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Almost Famous!! The film has a normal edition and a directors cut edition, this review is for the normal edition. The running time is approx 118 minutes, and it has a 15 certificate. Cast members include Billy Crudup, Frances McDormand, Kate Hudson, Jason Lee, Patrick Fugit, Anna Paquin and a then reasonably unknown Zooey Deschanel. The film was directed, and written by Cameron Crowe. The film is semi-autobiographical as Cameron Crowe was once a teenage writer for Rolling Stone Magazine. Almost Famous won many awards and received even more nominations, including an Oscar for Best Screenplay. It also won a Grammy for its soundtrack. The film is set in the music industry of 1973. Following the life of teenager William and his quest to become a music journalist. He somehow manages to get himself an all expenses paid assignment to tour with an up and coming band called Stillwater. The band have issues, especially between lead guitarist Russell (Crudup) and singer Jeff (Lee). When William first meets the band he also meets "band aid" a fancy name for a groupie Penny Lane (Hudson), with her help William soon becomes a part of the groups circle of friends. Throughout his time with the band William's rather overprotective mother repeatedly tries to get him to come home. As the band begin to trust him, William sees everything that goes on behind the scences, some good and some pretty bad. He witnesses the relationships between the band members and the band aids, especially between Penny Lane and married guitarist Russell, including their mistreatment. All the bands issues come to a head when they all think they are about to die on a plane and everything comes out. There are some utter betrayals and hard lessons learned by all towards the end. With all the drama will William ever get his articiles published? I love this film. It is one of my favourite films, and I have watched it quite a few times now. Its such a good dramatic film, but there are also some laughs in there along the way. Including the rather crazy character of William's mother, I hope I never end up like that, and some of the things the band mates annouce on the plane. I liked how the film began, with a little insight as to how William gets into music in the first place. I felt it was an accurate portrayal of the shallowness and selfishness of some rock stars, both of the time and present day. It really makes you look differently at the band aids (groupies), you almost feel sorry for them. They are so in love and obsessed with the rock stars and the lives they lead, that they can't see that they mean nothing more to them than a bet in a poker game. There are so many girls and guys that still live with this illusion. However despite this there are times when the rock stars come through for each other and William and so us they are human after all. The film also explores the crazy drug taken ways of the 70s. Its almost as if you are being transported into the lives of the rock stars. Felt the acting was strong throughout the cast, and although William's story is quite unlikely to happen in the real world, especially nowadays, it appears believable. There are also many relationships that were intresting to watch throughout the film, especially between William and his mother, and although we don't see too much of them the relationship between William's sister and their mother, and the way they change from beginning to end. However I think the most intresting character to watch is Penny Lane and how she changes the relationship she not only has with the others but with herself. Overall I think this is a fantastic film, which explores lots of issues, yet is still intresting and an enjoyable watch. It has some good music throughout and if you love films and music I think its a must see. The dvd edition that I own comes with a whole load of special features including, HBO Making of Featurette Rolling Stones Articles;Original Text by Cameron Crowe Stillwater's "Fever Dog" music video Filmographies Production Notes and a trailer. The film also has English, Spanish and Portuguese subtitles available.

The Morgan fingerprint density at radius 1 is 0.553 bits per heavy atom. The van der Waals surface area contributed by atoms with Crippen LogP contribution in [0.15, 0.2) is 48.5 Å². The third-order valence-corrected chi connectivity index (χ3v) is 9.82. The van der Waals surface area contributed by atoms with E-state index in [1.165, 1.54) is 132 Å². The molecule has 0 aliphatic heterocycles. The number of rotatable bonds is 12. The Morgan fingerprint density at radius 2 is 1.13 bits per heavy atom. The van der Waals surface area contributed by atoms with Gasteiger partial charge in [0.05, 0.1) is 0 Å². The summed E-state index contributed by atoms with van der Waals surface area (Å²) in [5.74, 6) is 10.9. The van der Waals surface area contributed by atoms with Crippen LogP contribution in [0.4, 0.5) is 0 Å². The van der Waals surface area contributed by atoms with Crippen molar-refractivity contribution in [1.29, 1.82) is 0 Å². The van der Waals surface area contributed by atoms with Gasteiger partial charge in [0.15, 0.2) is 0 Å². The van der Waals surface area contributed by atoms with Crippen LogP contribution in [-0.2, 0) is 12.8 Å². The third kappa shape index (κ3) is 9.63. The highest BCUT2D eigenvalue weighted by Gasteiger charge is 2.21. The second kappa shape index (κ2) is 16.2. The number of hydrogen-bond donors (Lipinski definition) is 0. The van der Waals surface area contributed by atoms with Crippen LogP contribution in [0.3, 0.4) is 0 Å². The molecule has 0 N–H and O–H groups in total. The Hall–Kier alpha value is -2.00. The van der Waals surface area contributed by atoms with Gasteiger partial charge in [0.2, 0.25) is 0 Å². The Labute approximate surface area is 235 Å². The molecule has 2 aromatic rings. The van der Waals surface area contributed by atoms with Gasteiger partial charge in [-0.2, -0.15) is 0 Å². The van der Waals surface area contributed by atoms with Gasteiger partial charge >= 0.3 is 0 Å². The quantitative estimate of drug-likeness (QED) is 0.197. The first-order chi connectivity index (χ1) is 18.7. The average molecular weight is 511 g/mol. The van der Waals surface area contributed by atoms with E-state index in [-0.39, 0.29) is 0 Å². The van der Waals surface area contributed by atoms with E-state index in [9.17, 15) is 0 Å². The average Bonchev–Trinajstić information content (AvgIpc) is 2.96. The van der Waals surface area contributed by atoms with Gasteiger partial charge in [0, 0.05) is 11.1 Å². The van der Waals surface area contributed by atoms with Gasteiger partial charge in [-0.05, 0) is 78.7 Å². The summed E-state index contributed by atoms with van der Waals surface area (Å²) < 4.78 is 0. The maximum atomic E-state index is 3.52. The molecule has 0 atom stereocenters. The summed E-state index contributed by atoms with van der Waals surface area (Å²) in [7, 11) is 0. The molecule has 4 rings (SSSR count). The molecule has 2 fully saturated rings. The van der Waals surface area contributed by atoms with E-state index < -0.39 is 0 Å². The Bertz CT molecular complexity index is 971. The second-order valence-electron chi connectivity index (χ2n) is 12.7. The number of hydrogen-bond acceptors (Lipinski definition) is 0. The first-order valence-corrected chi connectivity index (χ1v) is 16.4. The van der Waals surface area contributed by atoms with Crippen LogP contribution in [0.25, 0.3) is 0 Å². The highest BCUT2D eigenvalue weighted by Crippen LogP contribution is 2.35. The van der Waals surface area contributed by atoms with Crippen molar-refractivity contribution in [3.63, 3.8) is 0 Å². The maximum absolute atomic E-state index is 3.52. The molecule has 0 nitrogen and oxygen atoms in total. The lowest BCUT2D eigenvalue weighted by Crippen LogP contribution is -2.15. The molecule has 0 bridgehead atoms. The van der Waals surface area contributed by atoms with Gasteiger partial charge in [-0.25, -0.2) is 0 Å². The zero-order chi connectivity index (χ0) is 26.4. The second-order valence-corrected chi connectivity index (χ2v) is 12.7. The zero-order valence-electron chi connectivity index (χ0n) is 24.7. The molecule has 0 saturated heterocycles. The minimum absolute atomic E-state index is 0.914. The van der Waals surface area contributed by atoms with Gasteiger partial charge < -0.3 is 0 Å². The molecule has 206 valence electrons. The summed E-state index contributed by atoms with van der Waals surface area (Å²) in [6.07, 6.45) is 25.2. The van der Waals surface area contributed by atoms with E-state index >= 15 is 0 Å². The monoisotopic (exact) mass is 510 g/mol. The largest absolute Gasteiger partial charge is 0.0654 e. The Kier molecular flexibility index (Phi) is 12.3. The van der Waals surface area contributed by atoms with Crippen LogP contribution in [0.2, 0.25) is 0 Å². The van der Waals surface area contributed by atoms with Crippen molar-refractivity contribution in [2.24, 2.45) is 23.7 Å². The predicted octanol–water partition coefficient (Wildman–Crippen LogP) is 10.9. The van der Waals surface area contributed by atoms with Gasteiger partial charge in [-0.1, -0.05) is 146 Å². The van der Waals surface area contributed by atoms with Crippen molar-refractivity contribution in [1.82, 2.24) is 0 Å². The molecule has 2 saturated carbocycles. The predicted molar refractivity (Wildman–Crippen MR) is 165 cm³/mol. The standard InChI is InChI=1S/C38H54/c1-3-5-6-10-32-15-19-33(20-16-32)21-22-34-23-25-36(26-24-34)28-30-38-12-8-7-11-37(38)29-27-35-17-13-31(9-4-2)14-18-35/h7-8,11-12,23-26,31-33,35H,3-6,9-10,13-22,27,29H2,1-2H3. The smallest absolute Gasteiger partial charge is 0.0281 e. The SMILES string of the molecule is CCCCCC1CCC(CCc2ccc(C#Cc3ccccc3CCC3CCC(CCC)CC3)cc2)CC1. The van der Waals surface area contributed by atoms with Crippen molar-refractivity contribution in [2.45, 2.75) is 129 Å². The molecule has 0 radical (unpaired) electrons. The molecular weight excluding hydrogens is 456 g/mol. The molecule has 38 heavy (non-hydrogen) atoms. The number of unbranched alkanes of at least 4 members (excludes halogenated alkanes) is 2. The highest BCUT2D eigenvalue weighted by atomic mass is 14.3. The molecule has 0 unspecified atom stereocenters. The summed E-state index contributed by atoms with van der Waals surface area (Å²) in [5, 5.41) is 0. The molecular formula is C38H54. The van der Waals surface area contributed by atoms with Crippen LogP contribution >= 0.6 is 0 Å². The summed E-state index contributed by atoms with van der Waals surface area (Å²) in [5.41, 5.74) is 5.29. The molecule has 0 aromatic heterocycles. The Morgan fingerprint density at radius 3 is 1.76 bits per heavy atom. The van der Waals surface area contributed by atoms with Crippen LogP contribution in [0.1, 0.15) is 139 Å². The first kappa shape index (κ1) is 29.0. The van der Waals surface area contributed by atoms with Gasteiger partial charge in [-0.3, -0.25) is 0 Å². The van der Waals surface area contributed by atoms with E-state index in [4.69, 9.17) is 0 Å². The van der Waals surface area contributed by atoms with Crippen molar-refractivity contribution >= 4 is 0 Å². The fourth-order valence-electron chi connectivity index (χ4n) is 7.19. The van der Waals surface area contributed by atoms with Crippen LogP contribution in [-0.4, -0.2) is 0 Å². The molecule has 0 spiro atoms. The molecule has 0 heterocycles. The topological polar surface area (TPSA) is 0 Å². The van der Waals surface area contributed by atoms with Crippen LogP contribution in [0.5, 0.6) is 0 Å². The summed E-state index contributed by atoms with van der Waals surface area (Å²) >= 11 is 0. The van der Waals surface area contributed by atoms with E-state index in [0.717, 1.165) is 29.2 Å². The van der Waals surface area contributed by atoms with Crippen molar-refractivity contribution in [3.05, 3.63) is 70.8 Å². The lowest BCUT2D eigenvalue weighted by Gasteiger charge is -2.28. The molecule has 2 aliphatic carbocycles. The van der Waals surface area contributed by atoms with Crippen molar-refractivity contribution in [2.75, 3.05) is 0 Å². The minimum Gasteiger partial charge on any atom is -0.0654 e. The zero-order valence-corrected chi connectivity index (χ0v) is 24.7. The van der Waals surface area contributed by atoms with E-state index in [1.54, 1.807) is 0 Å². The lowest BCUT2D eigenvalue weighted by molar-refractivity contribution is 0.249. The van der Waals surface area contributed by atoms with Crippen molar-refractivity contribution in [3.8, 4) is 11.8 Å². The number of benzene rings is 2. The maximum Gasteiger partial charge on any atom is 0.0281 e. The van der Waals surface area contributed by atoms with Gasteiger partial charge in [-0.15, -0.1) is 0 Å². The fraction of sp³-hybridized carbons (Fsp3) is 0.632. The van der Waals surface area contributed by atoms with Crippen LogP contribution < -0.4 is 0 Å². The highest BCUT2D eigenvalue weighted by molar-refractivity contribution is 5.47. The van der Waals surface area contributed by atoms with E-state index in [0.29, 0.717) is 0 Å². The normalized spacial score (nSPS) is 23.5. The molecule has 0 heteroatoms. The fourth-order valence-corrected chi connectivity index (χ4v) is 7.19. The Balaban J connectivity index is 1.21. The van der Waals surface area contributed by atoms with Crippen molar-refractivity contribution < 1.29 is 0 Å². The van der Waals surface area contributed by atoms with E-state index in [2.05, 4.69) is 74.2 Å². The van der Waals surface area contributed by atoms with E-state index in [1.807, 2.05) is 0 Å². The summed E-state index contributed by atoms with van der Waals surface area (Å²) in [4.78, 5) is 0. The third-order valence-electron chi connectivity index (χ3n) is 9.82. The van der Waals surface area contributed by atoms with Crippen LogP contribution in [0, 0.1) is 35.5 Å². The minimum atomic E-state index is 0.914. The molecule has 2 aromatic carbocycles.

William Miller is a precocious 15 year old with a gift for writing, hired by the Rolling Stone to tour with the up and coming folk rock band 'Stillwater' this is a coming of age story written and directed by Cameron Crowe based on his real life experiences as a young journalist. As the story develops so does William, however whilst he learns and develops from his journey he sees much more of the band than they would really like him to, leaving him in a true moral dilemma, does he write about the band as his friends, selling their story to maintain their friendship, or does he tell the real story which would aid his career and yet potentially damage his new friends? My View I rented this from Lovefilm as I wanted to get back to a few of the 90's indie films I'd always wanted to see and never got round to, I also wanted to prove to myself that Vanilla Sky was the exception rather than rule in terms of Cameron Crowes directorial skills. I liked this film, I actually came away incredibly impressed by Jason Lee's voice and thought the musical numbers played by the band were excellent, to the point that I would even consider buying their albums!! The film is about a boy who wants to be a journalist and tours the country with a bright young band who have hit the big time, he sees all the behind the scenes tiffs, excesses and fights and has to cover for people, whilst also trying to formulate a story for Rolling Stone magazine, his dilemma is whether to tell the truth or gloss it up to sell the band further. I though the film despite some hard hitting scenes was fairly soft for the most part, the actors did really well and the musical set pieces were good, the story strolls along nicely as the band fight, make up and fall out again, my favourite scene is on a private plane during turbulence when the band let out all of their inner most secrets as they fear dying on the plane, can things ever be the same after such a group conversation? In reality this is a coming of age film, William falls in love with Penny Lane, who loves Russell Hammond the rugged band guitarist, while Jeff Bebe the lead singer feels jealous that the guitarist has almost as much publicity as he does. The film follows all of these themes and many more in a thoughtful well paced way which is very enjoyable. I rate this film highly, the seventies settings are realistic and the cast are excellent, a particular stand out scene is when Penny Lane is told she has been sold to a rival band for $50 and a case of beer, watching her heartbreak is awful, she acts the whole scene with her eyes and is exceptional. The film peaks at a satisfying climax, this is a well made film with the right mix of morals and decadence to show life on the road for a young up and coming rock band, the woman in the film are objectified for the most part, but close to the end I think there is some kind of moral resolution to that and you realise that these groupies who use their bodies to be famous have much more in their heads than it might appear. If you like the seventies, rock music, intelligent coming of age films or simply any of the actors mentioned below, definitely watch this film, it is a cut above most films of this genre and doesn't spoonfeed you the story, it asks you the viewer to get involved, to care and ultimately to understand that there is hope for us all. Cast: I've decided in my reviews nowadays only to list the cast if I think it will really interest readers, when you look at the cast of this film many of these actors and actresses have gone onto bigger things and all are pretty competent in this film. Standout performances for me are Frances McDormand as William's mum, a woman who manages to berate a world famous musician over the phone to the point that he has to reflect hard on his life choices. Kate Hudson has the right mix of being fragile and vivacious as the groupie Penny Lane while Billy Crudrup and Jason Lee are excellent as the Mick and Keith-esque Russell and Jeff, two musicians with boundless talent and a real desire for excess, they are like brothers with the love and hate that goes with this. Patrick Fugit is fine as the central character but he does play like a slightly weedy hanger on for the most part, other future stars include Zooey Deschanel, Anna Paquin,. Noah Taylor and Philip Seymour Hoffman, many were already doing well in their careers but this film did them no harm at all. Billy Crudup ... Russell Hammond Frances McDormand ... Elaine Miller Kate Hudson ... Penny Lane Jason Lee ... Jeff Bebe Patrick Fugit ... William Miller Zooey Deschanel ... Anita Miller Michael Angarano ... Young William Anna Paquin ... Polexia Aphrodisia Fairuza Balk ... Sapphire Noah Taylor ... Dick Roswell John Fedevich ... Ed Vallencourt Mark Kozelek ... Larry Fellows Philip Seymour Hoffman ...Lester Bangs Liz Stauber ... Leslie Jimmy Fallon ... Dennis Hope This is available for £2.90 on Amazon, when I watched this I watched the Directors cut as it is based on Director Cameron Crowe's own experiences and it was good to do so to really get the context of what he was thinking and feeling in these situations, further commentary is provided by his mother who is a pivotal figure in this film and in his life from the input she offers here.